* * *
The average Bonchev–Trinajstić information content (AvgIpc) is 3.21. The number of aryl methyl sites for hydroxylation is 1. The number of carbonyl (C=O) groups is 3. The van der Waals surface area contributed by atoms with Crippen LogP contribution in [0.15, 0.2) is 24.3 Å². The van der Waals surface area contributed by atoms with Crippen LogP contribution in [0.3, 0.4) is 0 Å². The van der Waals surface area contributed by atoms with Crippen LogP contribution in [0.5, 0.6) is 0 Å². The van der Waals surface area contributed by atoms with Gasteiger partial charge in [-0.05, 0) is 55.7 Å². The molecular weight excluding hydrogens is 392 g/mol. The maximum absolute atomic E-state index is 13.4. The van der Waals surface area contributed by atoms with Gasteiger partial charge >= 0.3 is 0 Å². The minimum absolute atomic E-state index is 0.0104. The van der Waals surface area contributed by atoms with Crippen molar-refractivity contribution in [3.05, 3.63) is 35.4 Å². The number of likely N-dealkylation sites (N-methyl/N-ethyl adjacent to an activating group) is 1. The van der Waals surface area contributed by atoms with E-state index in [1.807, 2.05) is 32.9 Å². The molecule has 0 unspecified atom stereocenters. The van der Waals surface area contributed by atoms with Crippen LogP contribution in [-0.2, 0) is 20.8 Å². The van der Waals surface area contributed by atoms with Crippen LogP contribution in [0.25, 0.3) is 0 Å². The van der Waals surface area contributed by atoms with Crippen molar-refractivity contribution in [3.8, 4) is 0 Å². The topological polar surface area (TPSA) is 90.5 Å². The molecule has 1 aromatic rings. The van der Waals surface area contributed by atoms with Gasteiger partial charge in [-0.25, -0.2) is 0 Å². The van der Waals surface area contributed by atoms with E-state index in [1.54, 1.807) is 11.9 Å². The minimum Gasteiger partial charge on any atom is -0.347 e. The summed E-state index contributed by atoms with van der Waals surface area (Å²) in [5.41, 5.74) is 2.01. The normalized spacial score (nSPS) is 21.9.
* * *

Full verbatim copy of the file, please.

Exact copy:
The average Bonchev–Trinajstić information content (AvgIpc) is 3.21. The number of aryl methyl sites for hydroxylation is 1. The number of carbonyl (C=O) groups is 3. The van der Waals surface area contributed by atoms with Crippen LogP contribution in [0.15, 0.2) is 24.3 Å². The van der Waals surface area contributed by atoms with Crippen LogP contribution in [0.3, 0.4) is 0 Å². The van der Waals surface area contributed by atoms with Crippen LogP contribution in [0.5, 0.6) is 0 Å². The van der Waals surface area contributed by atoms with Gasteiger partial charge in [-0.05, 0) is 55.7 Å². The molecular weight excluding hydrogens is 392 g/mol. The maximum absolute atomic E-state index is 13.4. The van der Waals surface area contributed by atoms with Gasteiger partial charge >= 0.3 is 0 Å². The minimum absolute atomic E-state index is 0.0104. The van der Waals surface area contributed by atoms with Crippen molar-refractivity contribution in [3.05, 3.63) is 35.4 Å². The number of likely N-dealkylation sites (N-methyl/N-ethyl adjacent to an activating group) is 1. The van der Waals surface area contributed by atoms with E-state index in [1.807, 2.05) is 32.9 Å². The molecule has 0 unspecified atom stereocenters. The van der Waals surface area contributed by atoms with Crippen LogP contribution in [-0.2, 0) is 20.8 Å². The van der Waals surface area contributed by atoms with Crippen LogP contribution in [0.25, 0.3) is 0 Å². The van der Waals surface area contributed by atoms with Crippen molar-refractivity contribution in [3.8, 4) is 0 Å². The topological polar surface area (TPSA) is 90.5 Å². The molecule has 1 aromatic rings. The van der Waals surface area contributed by atoms with Gasteiger partial charge in [-0.25, -0.2) is 0 Å². The van der Waals surface area contributed by atoms with E-state index in [1.54, 1.807) is 11.9 Å². The minimum Gasteiger partial charge on any atom is -0.347 e. The summed E-state index contributed by atoms with van der Waals surface area (Å²) in [5.41, 5.74) is 2.01. The normalized spacial score (nSPS) is 21.9.